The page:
By Joyce Carol Oates
Hedonism, defined in its more vernacular sense as personal gratification regardless of its effect on others, forms the center of Joyce Carol Oates’ novella of young, naive college women falling prey to a pair of svengalis. You might think of it as a modern incarnation of the age old tales, with painfully real consequences for those accused, of demonic possession for sexual purposes, sort of like seventeenth-century Urbain Grandier and the Ursuline nuns of Loudun, France.
An adult Gillian Brauer strolls through the Louvre when she encounters a grotesque totem portraying a maternal figure. She recognizes it as one of the only surviving works of artist/sculptor Dorcas (meant as ironic?) Harrow, wife of her old literature teacher Andre Harrow (harrow, as in a tool to break apart and lay open the soil for seeding; quite clever, given the story). The recognition hurtles her back to her days at a Catamount, a small New England women’s college. She relates in vivid detail how she and many of the women living in her cottage taking Andre’s course in poetry writing come under his spell and how the high purpose he and his wife appear to espouse proves in its extremity to be said hedonism and for the women descent into traumatic degradation. Surfeit to say that the end result of turning oneself over to the pair exhibits in self-destructive behavior and destructive acting out (the fires) as Andre encourages the women to expose all their insecurities, which he mines for his own and Dorcas’ own purposes. And, even as was with poor old Grandier, immolation proves something of a just evening up of the score.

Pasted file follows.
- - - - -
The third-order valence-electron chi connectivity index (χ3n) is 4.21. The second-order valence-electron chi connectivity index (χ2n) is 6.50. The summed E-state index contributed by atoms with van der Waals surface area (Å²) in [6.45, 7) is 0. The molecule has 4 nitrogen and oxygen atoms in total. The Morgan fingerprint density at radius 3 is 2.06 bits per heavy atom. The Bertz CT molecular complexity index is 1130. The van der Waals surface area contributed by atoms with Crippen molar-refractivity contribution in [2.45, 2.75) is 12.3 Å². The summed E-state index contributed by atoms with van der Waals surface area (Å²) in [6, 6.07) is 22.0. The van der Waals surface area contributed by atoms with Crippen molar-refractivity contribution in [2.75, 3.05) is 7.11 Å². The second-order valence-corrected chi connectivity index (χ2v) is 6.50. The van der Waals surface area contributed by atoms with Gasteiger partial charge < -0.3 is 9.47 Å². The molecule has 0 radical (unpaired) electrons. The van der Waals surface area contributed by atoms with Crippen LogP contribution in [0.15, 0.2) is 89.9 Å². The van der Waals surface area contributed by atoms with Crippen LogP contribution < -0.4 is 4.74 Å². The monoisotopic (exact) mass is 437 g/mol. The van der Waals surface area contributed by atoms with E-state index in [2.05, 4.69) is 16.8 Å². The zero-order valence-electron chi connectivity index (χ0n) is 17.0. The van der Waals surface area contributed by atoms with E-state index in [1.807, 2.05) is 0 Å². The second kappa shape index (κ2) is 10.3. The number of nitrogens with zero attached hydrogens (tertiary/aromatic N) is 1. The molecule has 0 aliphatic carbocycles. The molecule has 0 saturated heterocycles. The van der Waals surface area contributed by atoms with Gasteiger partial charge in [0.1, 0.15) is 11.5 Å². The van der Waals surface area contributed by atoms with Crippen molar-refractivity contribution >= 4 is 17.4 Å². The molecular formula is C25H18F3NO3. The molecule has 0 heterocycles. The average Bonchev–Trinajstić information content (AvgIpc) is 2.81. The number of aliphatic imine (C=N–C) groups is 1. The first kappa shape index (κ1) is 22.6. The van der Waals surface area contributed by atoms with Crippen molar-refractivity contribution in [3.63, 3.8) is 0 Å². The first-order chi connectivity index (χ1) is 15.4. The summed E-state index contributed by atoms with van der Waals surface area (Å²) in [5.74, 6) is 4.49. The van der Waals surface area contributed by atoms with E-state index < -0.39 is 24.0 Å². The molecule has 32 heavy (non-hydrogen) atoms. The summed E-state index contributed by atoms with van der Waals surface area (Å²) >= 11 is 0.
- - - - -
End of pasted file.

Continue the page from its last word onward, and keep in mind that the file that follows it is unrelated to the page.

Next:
This Oates excursion into the vulnerabilities of lithe young women searching for identity and acceptance is for readers curious about the darker side of humanity and those who stumble into its clutches. w/c